The following year, she did make it to the Comrades, and clocked an impressive 9:42:39 on debut, but again, her expectations and reality were not quite in tune. “I said I wanted to run my first Comrades in sub-9 hours, because it was 87 kays, and 10km/h sounded doable, but I didn’t realise how far it was, and once again I didn’t want to listen to Michelle about taking it easy in my first one. I was still very happy to cross the line in 9:42, but in 2011 I wanted to break nine hours. I did that second one in 9:24 and got my Back2Back medal, but I still had 24 minutes to take off.”

Once again, the advice of more experienced runners proved true, as Maria overdid the running in 2012 and picked up a stress facture and tendonitis in the same leg, although she still managed a 5:57:12 Two Oceans finish. “I told Beth Hammer, the new manager at Run/Walk For Life, that something was wrong with my foot, because I could only run 1km before the pain came. She got me an appointment with a physio, who told me I can’t run Comrades… but you know us runners, we never listen, and I decided to start and then bail if necessary. It took me a long, long time to finish – 11:37:55 – and I will never advise anybody to run Comrades if you feel pain. I already had to sit down at 10km due to pain, and didn’t think I could do another 79km, but there was no ambulance or bus there, and I was getting cold, so I decided to jog a bit more. When I eventually crossed the line, I thought I would never run again.”

“I was lucky that Beth then worked so hard for me. She made time to drive me to the physio, and told me, ‘Maria, you can’t give up without a fight!’ I was still sure I did not want to run again, but I didn’t want to disappoint her, and I am the runner I am today because of her. Also, I was helped by Neerashi Ramsamy, Sheshika’s daughter, who is a chiro and did fantastic work to help fix me. She always makes time for me, no matter how busy she is, even after hours at home.”

Due to the injury and 18-month recovery, Maria missed the 2013 Comrades, but in 2014 she was back with a proverbial bang, clocking 5:42:50 at Oceans and 8:56:27 at Comrades to finally break the nine-hour mark. “Soon as I finished, I phoned Neerashi to share the news that I had done it.” Then in 2015, having won the Vaal Marathon and Colgate 32km, she went event faster, blitzing 4:34:28 at Oceans and then 8:05:44 at Comrades, and the plan was to break eight hours in 2016, but in early May, while out running with training partner Vusi Ludiki, Maria was hit by a taxi and injured her shoulder. That meant she couldn’t train for the rest of that month leading up to the race on 29 May, but she still ran 8:51:49.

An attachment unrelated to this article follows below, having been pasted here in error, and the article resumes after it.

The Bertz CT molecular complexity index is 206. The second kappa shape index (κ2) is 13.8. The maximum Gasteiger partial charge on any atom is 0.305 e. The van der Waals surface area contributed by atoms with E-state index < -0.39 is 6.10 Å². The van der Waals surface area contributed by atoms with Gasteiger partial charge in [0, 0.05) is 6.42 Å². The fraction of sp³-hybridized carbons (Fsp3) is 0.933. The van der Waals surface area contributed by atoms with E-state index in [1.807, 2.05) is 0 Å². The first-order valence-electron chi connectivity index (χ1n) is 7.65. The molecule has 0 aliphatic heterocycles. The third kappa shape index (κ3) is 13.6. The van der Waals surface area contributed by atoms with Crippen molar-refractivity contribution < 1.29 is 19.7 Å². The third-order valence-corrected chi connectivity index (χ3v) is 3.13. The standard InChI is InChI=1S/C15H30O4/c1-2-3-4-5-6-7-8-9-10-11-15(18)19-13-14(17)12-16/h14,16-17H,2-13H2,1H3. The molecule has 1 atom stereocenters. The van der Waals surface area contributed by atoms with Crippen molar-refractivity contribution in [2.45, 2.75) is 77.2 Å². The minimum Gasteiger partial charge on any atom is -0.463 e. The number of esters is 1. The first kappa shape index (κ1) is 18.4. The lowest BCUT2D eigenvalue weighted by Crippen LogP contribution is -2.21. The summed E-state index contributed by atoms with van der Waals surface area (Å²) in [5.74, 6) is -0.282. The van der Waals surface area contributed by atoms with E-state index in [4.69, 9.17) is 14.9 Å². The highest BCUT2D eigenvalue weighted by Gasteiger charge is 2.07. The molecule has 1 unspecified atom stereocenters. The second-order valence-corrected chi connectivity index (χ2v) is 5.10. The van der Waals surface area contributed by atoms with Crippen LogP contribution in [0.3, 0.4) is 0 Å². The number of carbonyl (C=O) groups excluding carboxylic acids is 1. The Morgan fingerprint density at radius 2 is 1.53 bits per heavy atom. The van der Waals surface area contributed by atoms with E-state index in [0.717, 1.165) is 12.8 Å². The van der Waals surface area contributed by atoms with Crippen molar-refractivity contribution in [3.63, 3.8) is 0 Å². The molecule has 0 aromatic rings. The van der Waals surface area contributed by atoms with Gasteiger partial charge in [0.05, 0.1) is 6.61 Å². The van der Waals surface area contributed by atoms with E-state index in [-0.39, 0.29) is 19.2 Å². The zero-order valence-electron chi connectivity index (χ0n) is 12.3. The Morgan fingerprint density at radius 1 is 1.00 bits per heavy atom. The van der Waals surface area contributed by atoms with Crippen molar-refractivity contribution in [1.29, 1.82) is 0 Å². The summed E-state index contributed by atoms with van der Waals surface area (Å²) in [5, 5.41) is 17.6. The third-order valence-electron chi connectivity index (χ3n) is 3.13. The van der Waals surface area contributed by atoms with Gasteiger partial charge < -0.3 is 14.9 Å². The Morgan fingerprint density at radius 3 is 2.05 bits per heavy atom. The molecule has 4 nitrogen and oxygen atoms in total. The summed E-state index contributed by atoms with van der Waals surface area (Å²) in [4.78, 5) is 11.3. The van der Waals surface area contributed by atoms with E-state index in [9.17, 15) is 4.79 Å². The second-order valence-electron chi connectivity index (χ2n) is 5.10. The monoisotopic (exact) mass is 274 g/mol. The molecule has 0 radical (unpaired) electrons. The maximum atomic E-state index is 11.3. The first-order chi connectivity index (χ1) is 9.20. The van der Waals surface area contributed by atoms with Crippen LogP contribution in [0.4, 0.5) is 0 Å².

In 2017 it all came together as she broke through eight hours and into the top 20. “I can’t explain this year’s race, I don’t know what happened. But I also can’t take the credit for myself – I had two ladies who helped me, Lee and Muriel of the Fitness From Africa (FFA) club, who invited me to join their track training group under coach Marcel Viljoen last November. The speed work really helped, but I still didn’t expect to be selected for the provincial team to run the SA Marathon Champs in Durban.”

The problem was that the Champs were just a week before the Two Oceans, and Marcel told me I can’t race both, so I will have to choose. Since I had never been selected for SA Champs before, I decided to race that, so he gave me pacing instructions to race hard for a 3:10 finish, but I never told him I was still going to save a little bit for the next week’s Two Oceans. As you have already seen, I am very stubborn… Anyway, I found 3:10 quite easy and finished sixth overall and second veteran, then I took the week off, drove to Cape Town and ran my best Oceans time by nearly two minutes, 4:32:35.”

For Comrades, Marcel gave Maria pacing instructions for a 7:41 finish, and that’s exactly what she ran. “He told me he believed I can run a silver if I pace myself correctly right from start, with a 5:10 first kilometre, but I ran 4:30. I think that’s why I didn’t run 7:30 for that silver. Another lesson learnt.” Two weeks after Comrades, Maria ran 85 minutes at the SA Half Marathon Champs to finish second veteran, once again showing her remarkable powers of recovery, and she says the big goal now is sub-7:30 finish for a Comrades silver. “That’s what I will be chasing in 2018, but let’s see what the coach says.”